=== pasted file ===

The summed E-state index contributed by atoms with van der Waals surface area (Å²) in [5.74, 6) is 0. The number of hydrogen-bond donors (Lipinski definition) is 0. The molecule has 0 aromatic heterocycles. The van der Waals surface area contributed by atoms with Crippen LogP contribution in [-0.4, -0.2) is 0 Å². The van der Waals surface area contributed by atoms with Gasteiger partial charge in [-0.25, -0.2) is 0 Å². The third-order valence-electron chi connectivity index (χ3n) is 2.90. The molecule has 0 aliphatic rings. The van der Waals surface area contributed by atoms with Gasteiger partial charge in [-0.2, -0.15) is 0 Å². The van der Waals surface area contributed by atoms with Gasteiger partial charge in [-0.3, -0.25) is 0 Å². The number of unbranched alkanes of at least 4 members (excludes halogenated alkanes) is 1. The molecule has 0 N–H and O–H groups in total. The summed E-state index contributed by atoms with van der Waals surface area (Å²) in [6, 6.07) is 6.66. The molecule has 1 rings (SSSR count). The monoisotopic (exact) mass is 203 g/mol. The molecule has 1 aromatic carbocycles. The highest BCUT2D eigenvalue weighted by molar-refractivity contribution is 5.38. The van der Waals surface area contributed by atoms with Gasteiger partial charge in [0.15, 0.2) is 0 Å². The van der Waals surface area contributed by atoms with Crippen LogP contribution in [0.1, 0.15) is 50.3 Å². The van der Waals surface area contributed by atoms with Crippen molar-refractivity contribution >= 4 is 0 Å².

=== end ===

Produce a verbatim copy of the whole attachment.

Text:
The summed E-state index contributed by atoms with van der Waals surface area (Å²) in [5.74, 6) is 0. The number of hydrogen-bond donors (Lipinski definition) is 0. The molecule has 0 aromatic heterocycles. The van der Waals surface area contributed by atoms with Crippen LogP contribution in [-0.4, -0.2) is 0 Å². The van der Waals surface area contributed by atoms with Gasteiger partial charge in [-0.25, -0.2) is 0 Å². The third-order valence-electron chi connectivity index (χ3n) is 2.90. The molecule has 0 aliphatic rings. The van der Waals surface area contributed by atoms with Gasteiger partial charge in [-0.2, -0.15) is 0 Å². The van der Waals surface area contributed by atoms with Gasteiger partial charge in [-0.3, -0.25) is 0 Å². The number of unbranched alkanes of at least 4 members (excludes halogenated alkanes) is 1. The molecule has 0 N–H and O–H groups in total. The summed E-state index contributed by atoms with van der Waals surface area (Å²) in [6, 6.07) is 6.66. The molecule has 1 rings (SSSR count). The monoisotopic (exact) mass is 203 g/mol. The molecule has 1 aromatic carbocycles. The highest BCUT2D eigenvalue weighted by molar-refractivity contribution is 5.38. The van der Waals surface area contributed by atoms with Gasteiger partial charge in [0.15, 0.2) is 0 Å². The van der Waals surface area contributed by atoms with Crippen LogP contribution in [0.1, 0.15) is 50.3 Å². The van der Waals surface area contributed by atoms with Crippen molar-refractivity contribution >= 4 is 0 Å².